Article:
The impunity enjoyed by the deadbeat communist Castro dictatorship and its decades-long history of borrowing money and never paying it back may finally be coming to an end.
The details of the trial against the Government of Cuba in London for defaulting on its debt
Havana’s witnesses include several former officials of the National Bank of Cuba who the regime indicted and sentenced.
On Monday, January 23 trial proceedings will begin at the Royal Courts of Justice in London against the Government of Cuba, with the plaintiff seeking to recover millions in debt, which could lead to cause harsh sanctions against the regime’s businesses and interests around the world.
The trial’s imminence has spurred Havana’s propaganda apparatus, starting last week, to prepare Cubans for an adverse sentence. Thus, the Superintendency of the Central Bank of Cuba (BCC) issued a brief statement in which it rejects responsibility for the debt contracted by its predecessor, the National Bank of Cuba (BNC), before 1997, when it performed functions as a Central Bank.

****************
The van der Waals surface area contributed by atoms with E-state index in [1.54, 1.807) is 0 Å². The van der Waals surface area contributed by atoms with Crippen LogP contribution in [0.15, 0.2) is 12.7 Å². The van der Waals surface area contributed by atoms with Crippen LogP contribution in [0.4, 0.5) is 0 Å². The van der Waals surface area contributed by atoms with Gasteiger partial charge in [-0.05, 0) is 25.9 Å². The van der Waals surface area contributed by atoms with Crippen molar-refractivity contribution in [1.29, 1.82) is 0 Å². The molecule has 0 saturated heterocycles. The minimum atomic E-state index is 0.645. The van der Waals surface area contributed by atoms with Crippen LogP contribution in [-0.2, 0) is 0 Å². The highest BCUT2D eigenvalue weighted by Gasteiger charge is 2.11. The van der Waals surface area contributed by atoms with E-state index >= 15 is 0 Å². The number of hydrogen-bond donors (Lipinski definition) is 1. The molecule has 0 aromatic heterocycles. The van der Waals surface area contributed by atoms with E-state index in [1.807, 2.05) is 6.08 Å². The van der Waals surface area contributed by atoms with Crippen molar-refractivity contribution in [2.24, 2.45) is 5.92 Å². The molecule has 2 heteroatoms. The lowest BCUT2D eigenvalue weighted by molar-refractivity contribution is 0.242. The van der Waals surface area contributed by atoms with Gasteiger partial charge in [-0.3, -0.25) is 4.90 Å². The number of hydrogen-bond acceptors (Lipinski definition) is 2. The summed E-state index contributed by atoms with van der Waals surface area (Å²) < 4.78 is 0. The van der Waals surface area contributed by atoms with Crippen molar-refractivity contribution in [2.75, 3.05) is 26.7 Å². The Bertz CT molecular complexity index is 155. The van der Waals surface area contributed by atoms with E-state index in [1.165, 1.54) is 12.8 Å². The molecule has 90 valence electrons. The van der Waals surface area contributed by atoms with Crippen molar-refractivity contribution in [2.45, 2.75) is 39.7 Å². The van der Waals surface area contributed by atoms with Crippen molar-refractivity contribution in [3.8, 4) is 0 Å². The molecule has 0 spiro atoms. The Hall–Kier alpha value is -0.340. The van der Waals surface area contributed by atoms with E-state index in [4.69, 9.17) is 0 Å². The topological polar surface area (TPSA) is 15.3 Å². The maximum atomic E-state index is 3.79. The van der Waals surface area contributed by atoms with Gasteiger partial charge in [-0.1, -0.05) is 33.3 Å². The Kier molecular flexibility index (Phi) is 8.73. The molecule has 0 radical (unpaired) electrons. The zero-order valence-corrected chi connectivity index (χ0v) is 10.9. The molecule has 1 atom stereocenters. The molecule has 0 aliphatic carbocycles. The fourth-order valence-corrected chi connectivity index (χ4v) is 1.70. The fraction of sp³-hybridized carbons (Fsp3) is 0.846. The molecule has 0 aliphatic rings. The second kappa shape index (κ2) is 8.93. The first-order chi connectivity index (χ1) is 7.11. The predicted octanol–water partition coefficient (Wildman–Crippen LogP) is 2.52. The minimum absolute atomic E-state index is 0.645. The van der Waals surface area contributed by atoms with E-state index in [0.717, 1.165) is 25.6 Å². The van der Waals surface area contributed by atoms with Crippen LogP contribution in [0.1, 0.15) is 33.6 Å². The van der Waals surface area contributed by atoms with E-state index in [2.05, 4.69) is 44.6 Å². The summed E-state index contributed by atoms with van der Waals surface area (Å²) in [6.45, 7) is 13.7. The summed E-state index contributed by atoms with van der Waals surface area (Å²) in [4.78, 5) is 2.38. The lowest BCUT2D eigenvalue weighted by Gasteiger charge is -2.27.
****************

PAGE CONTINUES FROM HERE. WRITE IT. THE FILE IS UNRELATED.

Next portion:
Given the interest that the issue has aroused among Cubans, and the regime’s attempts to downplay how serious the matter is, DIARIO DE CUBA offers here the details of the judicial proceedings about to begin.
The oral proceedings should last about eight days, with a prior reading of the allegations, which will take place between Wednesday 18 and Thursday 19. The suit, bearing number CL-2020-000092 and dated February 18, 2020 is entitled “CRF I Limited vs the National Bank of Cuba and the Republic of Cuba.”
The hearing with witnesses will begin on Monday 23 January at 10:00 AM (London time). Because at least five of the respondents summoned by the defendant live in Cuba, the proceedings will include live video broadcasts and simultaneous translation.
Havana’s witnesses include several former officials of the National Bank of Cuba that the regime indicted and sentenced in a secret trial in 2021, and that it blamed for allegedly receiving bribes to deliver the documents that allowed the CRF I to seize the debt bonds it is now attempting to collect on.
That allegation was rejected by CRF I, which alleges that the bribery story was fabricated by Havana to try to shirk its responsibility in the matter. The defense decided to drop this argument last December.
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